I’ve been struggling with Mondayitis while reading this book, it’s so engrossing it’s been really hard to turn off and read something else so I’ve been forced to finish reading Call Me Anna before picking up anything else. Reading another book at the same time is nigh on impossible for me, I can do it with other books.
Patty Duke was born Anna Marie Duke in 1946, introduced to her brother’s acting agents a few years later she found them taking over her life and becoming surrogate parents but without any love coming from them. Her parents separated when she was six and both of her parents were devalued and made to feel outcasts by these agents, John and Ethel Ross. Duke suffered much emotional angst due to their treatment and I can’t help wondering if they are the reason she’s such a good actor.
I remember Patty Duke from watching reruns of The Patty Duke Show where she played herself and her look alike cousin, and in one episode she also played her other look alike cousin. I can’t imagine the amount of talent she must have in order to play three different people who all look alike. As it turns out I also remember her from the 1979 movie The Miracle Worker about the time Anne Sullivan taught Helen Keller. Duke played Sullivan in this movie and I thought it was pretty good but she also played Helen Keller on stage and again in the 1962 movie of the same name, people think the original movie was much better. Helen Keller was born in 1880 and became deaf and blind due to an illness 19 months later, at about the age of six or seven her parents brought in Anne Sullivan as a governess.
This book talks about her time with the Rosses, how they trained her and brought her up to be completely humble. It is candid about her emotional problems and the number of challenges this provided to her for her work and her colleagues, husbands and children. In it she talks about working with Anne Bancroft on The Miracle Worker play and also in the movie. Duke also discusses quite candidly the many suicide attempts and her diagnosis of manic depression, apparently she became a different person when she started taking lithium. She also discusses her parents in detail and their temper, she got her mother onto medication in the 1980s after she herself was on medication and that changed her mother dramatically.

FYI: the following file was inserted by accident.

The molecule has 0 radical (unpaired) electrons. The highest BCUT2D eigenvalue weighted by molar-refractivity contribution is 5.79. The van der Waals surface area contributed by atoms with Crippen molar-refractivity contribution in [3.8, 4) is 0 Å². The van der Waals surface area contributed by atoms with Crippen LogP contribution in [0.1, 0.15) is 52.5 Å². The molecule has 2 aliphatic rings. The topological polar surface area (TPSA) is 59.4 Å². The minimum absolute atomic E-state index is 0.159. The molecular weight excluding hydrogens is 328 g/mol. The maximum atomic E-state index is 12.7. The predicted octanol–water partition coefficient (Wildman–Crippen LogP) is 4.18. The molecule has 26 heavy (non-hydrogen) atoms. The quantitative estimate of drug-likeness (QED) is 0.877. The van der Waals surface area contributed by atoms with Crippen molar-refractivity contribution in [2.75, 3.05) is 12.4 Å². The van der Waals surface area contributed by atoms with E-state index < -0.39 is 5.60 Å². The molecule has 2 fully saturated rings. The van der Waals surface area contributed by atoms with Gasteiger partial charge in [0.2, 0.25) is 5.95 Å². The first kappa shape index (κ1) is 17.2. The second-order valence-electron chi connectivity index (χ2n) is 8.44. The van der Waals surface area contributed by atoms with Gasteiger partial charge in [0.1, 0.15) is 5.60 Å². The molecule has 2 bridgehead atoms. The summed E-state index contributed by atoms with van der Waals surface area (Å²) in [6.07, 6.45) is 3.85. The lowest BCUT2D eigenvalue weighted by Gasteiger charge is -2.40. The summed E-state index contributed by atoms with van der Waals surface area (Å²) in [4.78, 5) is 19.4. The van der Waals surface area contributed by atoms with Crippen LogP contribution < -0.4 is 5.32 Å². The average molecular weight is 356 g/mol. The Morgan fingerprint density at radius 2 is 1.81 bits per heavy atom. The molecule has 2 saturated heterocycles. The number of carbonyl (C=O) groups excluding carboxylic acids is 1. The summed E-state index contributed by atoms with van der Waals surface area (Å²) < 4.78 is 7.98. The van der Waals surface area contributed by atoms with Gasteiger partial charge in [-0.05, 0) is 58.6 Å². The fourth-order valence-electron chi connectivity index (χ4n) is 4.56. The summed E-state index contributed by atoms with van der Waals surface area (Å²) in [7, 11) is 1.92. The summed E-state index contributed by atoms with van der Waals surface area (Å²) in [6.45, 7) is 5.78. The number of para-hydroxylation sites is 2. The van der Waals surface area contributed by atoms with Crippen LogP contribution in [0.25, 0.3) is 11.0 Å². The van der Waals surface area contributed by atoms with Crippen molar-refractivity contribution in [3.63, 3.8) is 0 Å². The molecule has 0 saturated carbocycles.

It has been an incredibly hard life for her and it is an incredibly engrossing read. Together with Kenneth Turan she has turned out a book that could be used as a textbook to help train psychiatrists to diagnose other people as she leaves little to the imagination.
I loved this book and would recommend it for anyone who likes to read about the movies or emotionally challenged people. There is swearing, there are scenes of violence but there is a happy ending.